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Go-getter goats clear canyon

Hillside behind Auburn?s Riverview Drive going to the goats
By: Justin A. Lawson Journal Staff Writer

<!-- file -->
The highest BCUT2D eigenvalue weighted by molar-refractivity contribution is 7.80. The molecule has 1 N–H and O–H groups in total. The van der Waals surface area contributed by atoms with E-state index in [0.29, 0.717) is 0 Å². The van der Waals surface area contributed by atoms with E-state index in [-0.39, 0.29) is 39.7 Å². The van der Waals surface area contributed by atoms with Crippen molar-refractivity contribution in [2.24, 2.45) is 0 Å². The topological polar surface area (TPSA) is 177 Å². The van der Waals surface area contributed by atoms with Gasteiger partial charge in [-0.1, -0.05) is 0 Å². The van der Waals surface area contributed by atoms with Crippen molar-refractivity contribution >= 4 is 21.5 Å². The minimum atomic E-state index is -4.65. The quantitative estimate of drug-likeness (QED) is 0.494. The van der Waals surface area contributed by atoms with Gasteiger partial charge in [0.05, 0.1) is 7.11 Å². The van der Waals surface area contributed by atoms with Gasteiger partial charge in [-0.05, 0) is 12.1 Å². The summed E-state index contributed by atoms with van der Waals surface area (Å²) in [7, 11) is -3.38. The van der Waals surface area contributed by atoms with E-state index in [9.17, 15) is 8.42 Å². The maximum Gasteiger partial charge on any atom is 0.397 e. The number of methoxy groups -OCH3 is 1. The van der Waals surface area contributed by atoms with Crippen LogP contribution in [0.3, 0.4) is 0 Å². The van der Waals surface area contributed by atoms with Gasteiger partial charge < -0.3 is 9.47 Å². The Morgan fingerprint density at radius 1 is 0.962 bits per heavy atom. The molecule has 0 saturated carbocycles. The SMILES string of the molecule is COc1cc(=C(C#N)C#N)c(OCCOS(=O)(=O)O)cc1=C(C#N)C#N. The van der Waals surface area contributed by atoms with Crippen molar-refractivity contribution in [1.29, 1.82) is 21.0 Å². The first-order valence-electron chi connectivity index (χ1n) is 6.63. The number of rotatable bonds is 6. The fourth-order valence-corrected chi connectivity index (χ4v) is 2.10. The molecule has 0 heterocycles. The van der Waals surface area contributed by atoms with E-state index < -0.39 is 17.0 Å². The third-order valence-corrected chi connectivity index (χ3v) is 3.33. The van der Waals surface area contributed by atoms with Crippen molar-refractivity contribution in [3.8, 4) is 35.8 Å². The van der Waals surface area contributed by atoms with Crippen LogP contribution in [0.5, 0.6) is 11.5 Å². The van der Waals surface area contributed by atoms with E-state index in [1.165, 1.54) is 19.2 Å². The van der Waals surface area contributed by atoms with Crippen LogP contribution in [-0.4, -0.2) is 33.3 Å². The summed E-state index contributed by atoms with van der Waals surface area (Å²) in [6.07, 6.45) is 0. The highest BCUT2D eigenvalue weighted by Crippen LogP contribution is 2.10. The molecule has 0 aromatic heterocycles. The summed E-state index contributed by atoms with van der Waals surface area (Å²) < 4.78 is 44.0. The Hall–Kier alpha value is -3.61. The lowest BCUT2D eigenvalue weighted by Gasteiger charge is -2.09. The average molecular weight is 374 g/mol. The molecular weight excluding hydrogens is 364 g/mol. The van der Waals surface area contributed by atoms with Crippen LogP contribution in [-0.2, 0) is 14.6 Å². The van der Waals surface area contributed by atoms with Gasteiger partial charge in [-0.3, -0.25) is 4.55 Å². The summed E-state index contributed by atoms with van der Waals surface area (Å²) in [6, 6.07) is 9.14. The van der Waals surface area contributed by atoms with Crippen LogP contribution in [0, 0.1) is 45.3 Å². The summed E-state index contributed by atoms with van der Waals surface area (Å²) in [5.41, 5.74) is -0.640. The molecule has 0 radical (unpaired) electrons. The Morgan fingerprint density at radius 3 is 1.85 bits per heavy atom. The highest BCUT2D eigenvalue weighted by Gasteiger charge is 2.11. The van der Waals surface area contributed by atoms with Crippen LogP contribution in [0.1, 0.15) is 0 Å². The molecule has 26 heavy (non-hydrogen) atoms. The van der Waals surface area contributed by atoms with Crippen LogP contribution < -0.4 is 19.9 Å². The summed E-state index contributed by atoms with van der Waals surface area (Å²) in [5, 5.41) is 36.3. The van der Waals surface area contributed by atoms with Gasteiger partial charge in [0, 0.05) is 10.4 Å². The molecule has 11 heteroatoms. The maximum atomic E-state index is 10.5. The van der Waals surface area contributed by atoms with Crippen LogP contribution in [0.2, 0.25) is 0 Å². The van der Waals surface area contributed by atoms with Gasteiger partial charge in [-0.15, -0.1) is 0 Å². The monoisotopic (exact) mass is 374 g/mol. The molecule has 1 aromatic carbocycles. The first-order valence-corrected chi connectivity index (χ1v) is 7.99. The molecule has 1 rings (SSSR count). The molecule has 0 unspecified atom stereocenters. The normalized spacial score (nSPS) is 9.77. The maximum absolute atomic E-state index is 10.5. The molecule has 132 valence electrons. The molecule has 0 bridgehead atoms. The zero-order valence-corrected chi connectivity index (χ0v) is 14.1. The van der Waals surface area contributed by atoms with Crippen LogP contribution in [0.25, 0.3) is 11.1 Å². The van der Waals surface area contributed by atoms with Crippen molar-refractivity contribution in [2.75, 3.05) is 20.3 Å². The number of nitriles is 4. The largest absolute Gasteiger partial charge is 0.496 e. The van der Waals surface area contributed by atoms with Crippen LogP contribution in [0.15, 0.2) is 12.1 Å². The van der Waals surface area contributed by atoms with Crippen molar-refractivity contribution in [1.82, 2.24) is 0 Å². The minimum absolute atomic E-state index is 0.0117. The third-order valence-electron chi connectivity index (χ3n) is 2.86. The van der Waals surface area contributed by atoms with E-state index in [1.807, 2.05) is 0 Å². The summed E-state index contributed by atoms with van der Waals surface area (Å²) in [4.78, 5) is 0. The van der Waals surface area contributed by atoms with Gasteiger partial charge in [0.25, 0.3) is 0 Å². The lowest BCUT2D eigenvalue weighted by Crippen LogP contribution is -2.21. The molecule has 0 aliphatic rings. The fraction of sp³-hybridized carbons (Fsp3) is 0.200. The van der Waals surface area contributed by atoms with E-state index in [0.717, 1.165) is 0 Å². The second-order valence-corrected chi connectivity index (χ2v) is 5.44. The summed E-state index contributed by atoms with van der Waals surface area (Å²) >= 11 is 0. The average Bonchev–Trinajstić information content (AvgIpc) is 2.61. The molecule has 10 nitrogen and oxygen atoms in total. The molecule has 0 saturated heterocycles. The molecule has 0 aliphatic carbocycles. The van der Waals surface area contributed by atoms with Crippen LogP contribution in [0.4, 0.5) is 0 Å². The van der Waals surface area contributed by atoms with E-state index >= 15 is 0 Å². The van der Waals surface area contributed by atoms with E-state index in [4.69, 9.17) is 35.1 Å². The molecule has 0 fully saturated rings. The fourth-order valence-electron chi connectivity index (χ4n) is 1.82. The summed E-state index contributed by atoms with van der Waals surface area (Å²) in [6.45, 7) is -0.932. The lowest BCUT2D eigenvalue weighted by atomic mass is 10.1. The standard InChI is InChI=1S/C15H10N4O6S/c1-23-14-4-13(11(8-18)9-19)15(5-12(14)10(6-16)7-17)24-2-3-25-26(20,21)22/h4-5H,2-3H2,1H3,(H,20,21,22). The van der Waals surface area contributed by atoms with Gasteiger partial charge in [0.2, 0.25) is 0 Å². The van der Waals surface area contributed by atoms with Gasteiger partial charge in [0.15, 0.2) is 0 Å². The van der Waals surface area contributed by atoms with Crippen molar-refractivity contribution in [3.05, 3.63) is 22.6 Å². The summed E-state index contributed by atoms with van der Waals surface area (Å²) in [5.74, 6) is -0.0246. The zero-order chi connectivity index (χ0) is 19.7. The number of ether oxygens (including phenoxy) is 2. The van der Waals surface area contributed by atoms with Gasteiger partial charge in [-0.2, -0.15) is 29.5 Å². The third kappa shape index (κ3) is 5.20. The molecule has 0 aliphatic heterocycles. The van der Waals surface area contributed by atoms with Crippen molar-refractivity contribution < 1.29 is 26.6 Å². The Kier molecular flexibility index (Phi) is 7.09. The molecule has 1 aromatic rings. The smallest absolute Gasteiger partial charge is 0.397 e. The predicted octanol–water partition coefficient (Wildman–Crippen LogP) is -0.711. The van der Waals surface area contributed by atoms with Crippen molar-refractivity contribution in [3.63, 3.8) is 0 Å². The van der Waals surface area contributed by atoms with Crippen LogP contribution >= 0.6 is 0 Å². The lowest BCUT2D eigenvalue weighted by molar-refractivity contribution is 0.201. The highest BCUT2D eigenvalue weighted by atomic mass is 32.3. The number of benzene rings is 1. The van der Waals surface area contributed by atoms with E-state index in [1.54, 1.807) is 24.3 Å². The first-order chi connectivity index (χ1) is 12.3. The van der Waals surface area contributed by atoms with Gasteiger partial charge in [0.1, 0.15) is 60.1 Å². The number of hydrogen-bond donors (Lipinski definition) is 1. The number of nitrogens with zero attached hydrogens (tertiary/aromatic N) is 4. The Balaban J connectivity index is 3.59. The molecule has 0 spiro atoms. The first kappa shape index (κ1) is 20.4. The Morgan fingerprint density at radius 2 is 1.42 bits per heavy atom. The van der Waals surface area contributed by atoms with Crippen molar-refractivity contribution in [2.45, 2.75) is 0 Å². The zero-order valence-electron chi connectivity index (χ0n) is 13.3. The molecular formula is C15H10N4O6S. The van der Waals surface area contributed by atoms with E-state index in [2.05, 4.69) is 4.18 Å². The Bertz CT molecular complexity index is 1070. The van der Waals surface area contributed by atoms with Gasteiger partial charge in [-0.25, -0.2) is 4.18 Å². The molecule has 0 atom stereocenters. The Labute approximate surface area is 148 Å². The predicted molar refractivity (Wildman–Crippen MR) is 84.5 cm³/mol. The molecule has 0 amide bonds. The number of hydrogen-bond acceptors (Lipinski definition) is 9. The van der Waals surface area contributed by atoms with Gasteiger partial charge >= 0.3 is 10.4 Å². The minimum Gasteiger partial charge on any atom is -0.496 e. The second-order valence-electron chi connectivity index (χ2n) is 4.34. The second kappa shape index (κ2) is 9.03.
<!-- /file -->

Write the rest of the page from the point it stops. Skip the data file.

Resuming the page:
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?Only you can prevent forest fires.? The phrase has been engrained in the memories of generations of people and recalled during backyard barbecues and camping trips. While Smokey the Bear was concerned about his habitat, he probably didn?t know that goats could be more effective than humans at times. That?s exactly what the residents along Riverview Drive in Auburn have done. Since June 1, a sea of about 720 goats has made the hillside their home ? between Riverview Drive and the canal just above Bureau of Reclamation land along the American River Canyon. Their goal is to clear roughly eight acres of land with a smorgasbord of blueberries, poison oak, thistle and oak sprouts that act like high-octane fuel in a forest fire. ?We call it the Riverview Goat Rodeo and Buffet,? said Mark Bryant, who lives on the stretch of Riverview Drive and helped organize the grazing. The goats are the latest step in the measures residents along the American River Canyon have taken to suppress the fire danger in the area. Residents received approval from the Bureau of Reclamation in 2010 to clear brush and limb trees on federal land to create a shaded fuel break. The community sought to use goats last year, but started the process too late in the season. Bryant picked up the discussions this past winter and secured matching funds from the Greater Auburn Area Fire Safe Council to help cover the $2,800 cost to use the goats for one week. ?We?ve cleared a lot, about 80 acres in the canyon,? said Auburn Mayor Kevin Hanley, who is a member of the council. ?Now, in some of the neighborhoods, it?s moving into the maintenance to keep the French broom down, the Scotch broom, other things that come back.? Goats have proven to be a cost-effective tool to reduce fire fuels. Flying Mule Farms in Auburn, which provided the goats and is overseeing the project, has used them extensively in Lincoln for the last five years but said this may be the first time they?ve been used in Auburn. ?I think it?s a great opportunity to really demonstrate how useful the livestock can be in a more urban context in dealing with large quantities of vegetation,? said Dan Macon, owner of Flying Mule Farms. ?Over the long term, not only are we going to reduce the fire danger there, but if we manage the grazing effectively we?re going to restore the health of those rangeland ecosystems by encouraging native grasses to become reestablished, whereas right now we just have invasive plants.? Goats are used in areas with dense vegetation or steep terrain that make it difficult for humans to clear without the use of costly and harmful pesticides. The goats for this project are all 1 years old or younger, which is a rapid-growth period for goats similar to teenage years for humans, Macon said. Because they are growing and constantly moving, they tend to eat more and stay hungry throughout the day. An electric fence keeps the goats corralled during the day and dogs will accompany them at night to keep predators at bay. Workers from Flying Mule check on the goats daily and move the fence to keep the goats eating. The Auburn Fire Department has more than 15 fuel reduction projects along the canyon in the works this fire season. But Chief Mark D?Ambrogi said that such work isn?t a one-time, cure-all, it?s constant work. ?A lot of people think, ?Oh great, we?ve got a shaded fuel break, we?re safe,?? D?Ambrogi said. ?To a certain degree it gives them a benefit, but it?s how well we maintain that benefit. Nothing is going to completely stop the fire but it?s another tool that helps us in the suppression side of it.?